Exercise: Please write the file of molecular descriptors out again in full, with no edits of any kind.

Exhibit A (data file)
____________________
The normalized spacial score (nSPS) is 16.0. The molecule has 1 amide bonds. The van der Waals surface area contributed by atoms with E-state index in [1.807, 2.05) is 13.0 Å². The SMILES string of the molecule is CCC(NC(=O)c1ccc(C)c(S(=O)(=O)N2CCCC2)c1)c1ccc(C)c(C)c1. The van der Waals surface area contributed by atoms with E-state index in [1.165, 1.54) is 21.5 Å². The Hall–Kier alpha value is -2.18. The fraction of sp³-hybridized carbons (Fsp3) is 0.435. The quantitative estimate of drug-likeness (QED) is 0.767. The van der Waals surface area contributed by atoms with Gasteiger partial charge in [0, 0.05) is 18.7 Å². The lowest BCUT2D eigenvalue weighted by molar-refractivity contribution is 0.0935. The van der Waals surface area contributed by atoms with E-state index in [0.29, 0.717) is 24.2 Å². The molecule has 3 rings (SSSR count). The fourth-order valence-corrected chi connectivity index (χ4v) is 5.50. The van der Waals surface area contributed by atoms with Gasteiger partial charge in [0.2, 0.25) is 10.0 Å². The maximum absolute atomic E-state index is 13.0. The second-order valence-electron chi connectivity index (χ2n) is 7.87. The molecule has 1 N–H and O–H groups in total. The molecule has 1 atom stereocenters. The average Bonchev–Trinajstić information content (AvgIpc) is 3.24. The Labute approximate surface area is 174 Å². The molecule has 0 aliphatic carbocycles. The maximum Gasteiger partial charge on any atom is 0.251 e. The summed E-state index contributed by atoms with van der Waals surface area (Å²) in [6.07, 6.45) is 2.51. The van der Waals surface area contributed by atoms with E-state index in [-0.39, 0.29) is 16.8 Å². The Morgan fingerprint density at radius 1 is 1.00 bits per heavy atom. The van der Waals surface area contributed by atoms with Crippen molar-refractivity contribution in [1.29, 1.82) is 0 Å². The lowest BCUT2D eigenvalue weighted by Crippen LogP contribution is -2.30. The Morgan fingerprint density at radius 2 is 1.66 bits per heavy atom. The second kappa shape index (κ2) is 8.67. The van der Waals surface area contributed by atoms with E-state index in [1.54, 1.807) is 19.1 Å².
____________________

The normalized spacial score (nSPS) is 16.0. The molecule has 1 amide bonds. The van der Waals surface area contributed by atoms with E-state index in [1.807, 2.05) is 13.0 Å². The SMILES string of the molecule is CCC(NC(=O)c1ccc(C)c(S(=O)(=O)N2CCCC2)c1)c1ccc(C)c(C)c1. The van der Waals surface area contributed by atoms with E-state index in [1.165, 1.54) is 21.5 Å². The Hall–Kier alpha value is -2.18. The fraction of sp³-hybridized carbons (Fsp3) is 0.435. The quantitative estimate of drug-likeness (QED) is 0.767. The van der Waals surface area contributed by atoms with Gasteiger partial charge in [0, 0.05) is 18.7 Å². The lowest BCUT2D eigenvalue weighted by molar-refractivity contribution is 0.0935. The van der Waals surface area contributed by atoms with E-state index in [0.29, 0.717) is 24.2 Å². The molecule has 3 rings (SSSR count). The fourth-order valence-corrected chi connectivity index (χ4v) is 5.50. The van der Waals surface area contributed by atoms with Gasteiger partial charge in [0.2, 0.25) is 10.0 Å². The maximum absolute atomic E-state index is 13.0. The second-order valence-electron chi connectivity index (χ2n) is 7.87. The molecule has 1 N–H and O–H groups in total. The molecule has 1 atom stereocenters. The average Bonchev–Trinajstić information content (AvgIpc) is 3.24. The Labute approximate surface area is 174 Å². The molecule has 0 aliphatic carbocycles. The maximum Gasteiger partial charge on any atom is 0.251 e. The summed E-state index contributed by atoms with van der Waals surface area (Å²) in [6.07, 6.45) is 2.51. The van der Waals surface area contributed by atoms with E-state index in [-0.39, 0.29) is 16.8 Å². The Morgan fingerprint density at radius 1 is 1.00 bits per heavy atom. The van der Waals surface area contributed by atoms with Crippen molar-refractivity contribution in [1.29, 1.82) is 0 Å². The lowest BCUT2D eigenvalue weighted by Crippen LogP contribution is -2.30. The Morgan fingerprint density at radius 2 is 1.66 bits per heavy atom. The second kappa shape index (κ2) is 8.67. The van der Waals surface area contributed by atoms with E-state index in [1.54, 1.807) is 19.1 Å².